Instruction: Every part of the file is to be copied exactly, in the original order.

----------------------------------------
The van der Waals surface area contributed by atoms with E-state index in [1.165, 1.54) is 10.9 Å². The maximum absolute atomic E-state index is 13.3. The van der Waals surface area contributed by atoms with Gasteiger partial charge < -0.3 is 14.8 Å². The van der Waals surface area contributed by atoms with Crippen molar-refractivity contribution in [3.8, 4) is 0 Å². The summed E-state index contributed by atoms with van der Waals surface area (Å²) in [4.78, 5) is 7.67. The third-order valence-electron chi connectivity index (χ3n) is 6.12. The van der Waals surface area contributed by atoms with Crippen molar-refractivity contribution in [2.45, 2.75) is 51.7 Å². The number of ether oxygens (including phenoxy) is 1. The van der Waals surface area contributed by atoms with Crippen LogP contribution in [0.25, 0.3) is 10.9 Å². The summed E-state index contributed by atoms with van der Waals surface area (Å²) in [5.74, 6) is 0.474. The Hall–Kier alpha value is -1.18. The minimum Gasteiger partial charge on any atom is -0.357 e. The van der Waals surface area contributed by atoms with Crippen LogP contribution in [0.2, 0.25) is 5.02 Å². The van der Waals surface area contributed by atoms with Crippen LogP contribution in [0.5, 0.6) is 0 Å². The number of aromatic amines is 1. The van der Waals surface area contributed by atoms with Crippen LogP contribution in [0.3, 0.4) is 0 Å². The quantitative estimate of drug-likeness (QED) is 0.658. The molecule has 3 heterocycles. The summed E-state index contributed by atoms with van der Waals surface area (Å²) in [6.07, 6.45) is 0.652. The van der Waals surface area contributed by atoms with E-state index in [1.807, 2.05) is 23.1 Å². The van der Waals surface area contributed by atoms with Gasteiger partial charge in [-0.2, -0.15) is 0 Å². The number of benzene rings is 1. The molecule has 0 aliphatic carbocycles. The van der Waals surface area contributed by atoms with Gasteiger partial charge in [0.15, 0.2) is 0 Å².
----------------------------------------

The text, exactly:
The van der Waals surface area contributed by atoms with E-state index in [1.165, 1.54) is 10.9 Å². The maximum absolute atomic E-state index is 13.3. The van der Waals surface area contributed by atoms with Gasteiger partial charge < -0.3 is 14.8 Å². The van der Waals surface area contributed by atoms with Crippen molar-refractivity contribution in [3.8, 4) is 0 Å². The summed E-state index contributed by atoms with van der Waals surface area (Å²) in [4.78, 5) is 7.67. The third-order valence-electron chi connectivity index (χ3n) is 6.12. The van der Waals surface area contributed by atoms with Crippen molar-refractivity contribution in [2.45, 2.75) is 51.7 Å². The number of ether oxygens (including phenoxy) is 1. The van der Waals surface area contributed by atoms with Crippen LogP contribution in [0.25, 0.3) is 10.9 Å². The summed E-state index contributed by atoms with van der Waals surface area (Å²) in [5.74, 6) is 0.474. The Hall–Kier alpha value is -1.18. The minimum Gasteiger partial charge on any atom is -0.357 e. The van der Waals surface area contributed by atoms with Crippen LogP contribution in [0.2, 0.25) is 5.02 Å². The van der Waals surface area contributed by atoms with Crippen LogP contribution in [0.5, 0.6) is 0 Å². The number of aromatic amines is 1. The van der Waals surface area contributed by atoms with Crippen LogP contribution in [0.3, 0.4) is 0 Å². The quantitative estimate of drug-likeness (QED) is 0.658. The molecule has 3 heterocycles. The summed E-state index contributed by atoms with van der Waals surface area (Å²) in [6.07, 6.45) is 0.652. The van der Waals surface area contributed by atoms with E-state index in [1.807, 2.05) is 23.1 Å². The van der Waals surface area contributed by atoms with Gasteiger partial charge in [-0.2, -0.15) is 0 Å². The number of benzene rings is 1. The molecule has 0 aliphatic carbocycles. The van der Waals surface area contributed by atoms with Gasteiger partial charge in [0.15, 0.2) is 0 Å².